My Confession

Posted by on Aug 14, 2015 in Blog

If you would have met me in the 70’s you would have labeled me the girl next door. In the 80’s you would have called me a rebellious teenager. The next two and a half decades brought a whole new set of labels: wife, mother, home owner, tax payer, secretary, book keeper, software support representative, computer programmer, business owner, administrative assistant, office manager.

no_cool_minivanWhen people met me I always just appeared to be your average, middle class All-American-Girl. I did manage to escape the label ‘soccer mom’ (my kids were into music and volleyball) but I did cave and accept the label ‘mini-van driver’.

But I have a confession to make. There is also another label. The one and only label that has been with me since 1985. I am a criminal.

That’s right, despite all appearances of living a good and productive life, despite raising two beautiful, loving and intelligent children and despite having only been unemployed a combined total of 8 months in 28 years – I am the one our government has warned you about.

brain-on-drugsAs a teenager in the 80’s there was no escaping the propaganda of the ‘Just Say No’ campaign. In the land of the After School Special and limited media choices I ‘learned’ what they wanted me to learn. I was terrified of marijuana. I thought it was the most evil thing ever. Who could forget: ‘This is your brain. This is your brain on drugs. Any Questions?’

If I would have been smart, I would indeed have had questions. But in my naiveté I believed the message. Believed that if the TV and First Lady were saying it, it must be true.

But when I was 15 and landed myself an 18 year old boyfriend, being cool and fitting in with older kids was more important than my fear. So I smoked my first joint….and I loved it.

After experiencing first hand how harmless marijuana was, how I much preferred hanging out with friends that were smoking rather than drinking and learned the bliss of Pink Floyd –  there was no other conclusion to come to except that the government was lying . In all my teenaged-know-it-all glory – I reasoned that if they lied about pot, they were probably lying about all the other drugs too.

So I ended up trying many more. There was a period of about two years where, yeah I had a lot of fun, but I became selfish, irresponsible and unproductive.  One time after a binge of what was popular in the 80’s, my heart started beating out of my chest and I thought I was going to die. After that I had the epiphany that I was ruining my life and I better get my shit together….fast. I never touched it again. And the point of this story is that if the government hadn’t lied to me about cannabis, they perhaps could have spared me a close call with self- destruction. The propaganda may have had a productive purpose in educating me on the drugs that do carry a real risk of addiction or death. Too many of my friends did not fare as well as I did.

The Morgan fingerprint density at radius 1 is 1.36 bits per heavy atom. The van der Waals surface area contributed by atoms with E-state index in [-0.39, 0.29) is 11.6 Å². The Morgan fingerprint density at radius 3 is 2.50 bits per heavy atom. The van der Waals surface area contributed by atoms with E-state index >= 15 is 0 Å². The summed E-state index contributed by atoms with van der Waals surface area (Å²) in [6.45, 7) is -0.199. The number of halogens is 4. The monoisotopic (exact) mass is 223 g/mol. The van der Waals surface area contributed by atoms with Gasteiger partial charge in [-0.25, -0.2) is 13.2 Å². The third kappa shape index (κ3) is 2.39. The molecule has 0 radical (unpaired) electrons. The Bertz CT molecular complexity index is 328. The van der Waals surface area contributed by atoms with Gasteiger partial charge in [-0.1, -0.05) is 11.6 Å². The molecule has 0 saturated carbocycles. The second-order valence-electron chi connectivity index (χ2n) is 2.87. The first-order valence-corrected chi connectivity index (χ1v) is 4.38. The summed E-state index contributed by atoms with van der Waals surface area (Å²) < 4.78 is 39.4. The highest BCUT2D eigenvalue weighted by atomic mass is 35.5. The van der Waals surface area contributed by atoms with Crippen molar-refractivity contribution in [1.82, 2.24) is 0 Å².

download (1)But even as I matured and settled into adulthood and motherhood, I never gave up my love of marijuana. It relaxed me and simply made me happy. I don’t drink and I never saw any difference in relaxing this way than having a glass of wine. And far from making me the stoner on the couch in my parent’s basement with no life that I was told I would become, I lived a busy and productive life. So I was content to let how I lived my life speak for itself and leave the little tid bit of knowing I was a criminal to myself and those that shared the same secret.

Through the years , as I got older and as my kids got older, I became increasing more weary of having to live in fear. What would have happened to my kids if I would have ever gotten busted? Would I lose custody? Would other kids parents not let them play with mine? What if my girls did the same dumb shit I did because they aren’t being taught the truth? Would I lose my job? If at any time I would have gotten caught with weed,  my entire life and everything I worked so hard for would have gone up in a puff of smoke. I never hurt anyone, its ridiculous. But I kept my mouth shut.

downloadTwo years ago I came out of the cannabis closet after meeting a man on a mission. A man whose passion and integrity made me re-evaluate being content with the status quo. (I love you Les Stark!)

Fear is a funny thing. The way it permeates everything we do, often below the surface of our everyday awareness. It’s difficult to overcome. I mean I quietly smoked my weed practically daily for decades, why should I risk everything now?

I’ve second guessed myself a million times since I started on this particular journey. I’ve been attacked and threatened by my ex and I still do have an awful lot to lose. I’ve been accused of ‘just wanting to get high’. That’s laughable; I’ve been able to get high whenever I want for 30 years. That is not what this is about.

It’s about having to watch other mothers beg for the lives of their children – friends and family suffering with medical conditions – vets and others with PTSD dealing with the side effects of traditional pharmaceutical – people overdosing and dying with opioid and heroin use. And more recently I’ve had to see a teenager I love get arrested for a couple of roaches and paraphernalia after being pulled over for a magnet on his car. Its about farmers being allowed to grow hemp and all the economic and environmental benefits that go with it.

a60690e4942e0dc1a9d6bc842fa5d883And yes, its even about my right to get high in the privacy of my own home and listen to Pink Floyd.

It is about so, so much. But at the end of the day it can be reduced to one profound word……freedom.

I am no longer ashamed of being a criminal. I’m ashamed of the system that labels me one.


~Erica McBride